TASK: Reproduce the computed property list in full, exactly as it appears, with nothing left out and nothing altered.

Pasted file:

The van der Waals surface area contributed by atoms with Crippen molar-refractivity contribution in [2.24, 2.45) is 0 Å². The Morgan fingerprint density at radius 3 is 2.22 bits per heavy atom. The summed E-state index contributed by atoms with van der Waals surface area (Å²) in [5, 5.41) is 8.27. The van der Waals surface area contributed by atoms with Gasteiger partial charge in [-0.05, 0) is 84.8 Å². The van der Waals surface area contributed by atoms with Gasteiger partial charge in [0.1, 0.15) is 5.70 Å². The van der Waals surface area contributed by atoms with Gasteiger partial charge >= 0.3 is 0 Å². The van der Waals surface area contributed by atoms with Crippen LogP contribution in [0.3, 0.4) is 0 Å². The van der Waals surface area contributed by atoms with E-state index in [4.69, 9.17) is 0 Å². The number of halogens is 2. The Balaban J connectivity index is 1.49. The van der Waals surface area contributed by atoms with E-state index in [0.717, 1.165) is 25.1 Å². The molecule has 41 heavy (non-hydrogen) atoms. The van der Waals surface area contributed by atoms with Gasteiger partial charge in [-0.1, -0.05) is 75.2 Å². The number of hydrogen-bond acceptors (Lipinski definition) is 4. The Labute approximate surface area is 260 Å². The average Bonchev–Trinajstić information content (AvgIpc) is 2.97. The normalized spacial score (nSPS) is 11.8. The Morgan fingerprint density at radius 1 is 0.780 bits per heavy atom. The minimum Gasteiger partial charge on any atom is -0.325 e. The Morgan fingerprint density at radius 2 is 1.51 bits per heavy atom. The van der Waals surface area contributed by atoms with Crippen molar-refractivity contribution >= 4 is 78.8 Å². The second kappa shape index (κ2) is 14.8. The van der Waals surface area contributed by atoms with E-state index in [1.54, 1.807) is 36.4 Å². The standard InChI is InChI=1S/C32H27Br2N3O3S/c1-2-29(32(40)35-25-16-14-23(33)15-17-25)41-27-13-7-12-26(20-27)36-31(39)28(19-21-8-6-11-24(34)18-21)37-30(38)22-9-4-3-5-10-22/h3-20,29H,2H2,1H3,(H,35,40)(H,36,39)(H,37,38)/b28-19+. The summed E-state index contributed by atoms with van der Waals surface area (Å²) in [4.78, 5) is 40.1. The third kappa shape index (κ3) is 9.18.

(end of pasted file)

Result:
The van der Waals surface area contributed by atoms with Crippen molar-refractivity contribution in [2.24, 2.45) is 0 Å². The Morgan fingerprint density at radius 3 is 2.22 bits per heavy atom. The summed E-state index contributed by atoms with van der Waals surface area (Å²) in [5, 5.41) is 8.27. The van der Waals surface area contributed by atoms with Gasteiger partial charge in [-0.05, 0) is 84.8 Å². The van der Waals surface area contributed by atoms with Gasteiger partial charge in [0.1, 0.15) is 5.70 Å². The van der Waals surface area contributed by atoms with Gasteiger partial charge >= 0.3 is 0 Å². The van der Waals surface area contributed by atoms with Crippen LogP contribution in [0.3, 0.4) is 0 Å². The van der Waals surface area contributed by atoms with E-state index in [4.69, 9.17) is 0 Å². The number of halogens is 2. The Balaban J connectivity index is 1.49. The van der Waals surface area contributed by atoms with E-state index in [0.717, 1.165) is 25.1 Å². The molecule has 41 heavy (non-hydrogen) atoms. The van der Waals surface area contributed by atoms with Gasteiger partial charge in [-0.1, -0.05) is 75.2 Å². The number of hydrogen-bond acceptors (Lipinski definition) is 4. The Labute approximate surface area is 260 Å². The average Bonchev–Trinajstić information content (AvgIpc) is 2.97. The normalized spacial score (nSPS) is 11.8. The Morgan fingerprint density at radius 1 is 0.780 bits per heavy atom. The minimum Gasteiger partial charge on any atom is -0.325 e. The Morgan fingerprint density at radius 2 is 1.51 bits per heavy atom. The van der Waals surface area contributed by atoms with Crippen molar-refractivity contribution >= 4 is 78.8 Å². The second kappa shape index (κ2) is 14.8. The van der Waals surface area contributed by atoms with E-state index in [1.54, 1.807) is 36.4 Å². The standard InChI is InChI=1S/C32H27Br2N3O3S/c1-2-29(32(40)35-25-16-14-23(33)15-17-25)41-27-13-7-12-26(20-27)36-31(39)28(19-21-8-6-11-24(34)18-21)37-30(38)22-9-4-3-5-10-22/h3-20,29H,2H2,1H3,(H,35,40)(H,36,39)(H,37,38)/b28-19+. The summed E-state index contributed by atoms with van der Waals surface area (Å²) in [4.78, 5) is 40.1. The third kappa shape index (κ3) is 9.18.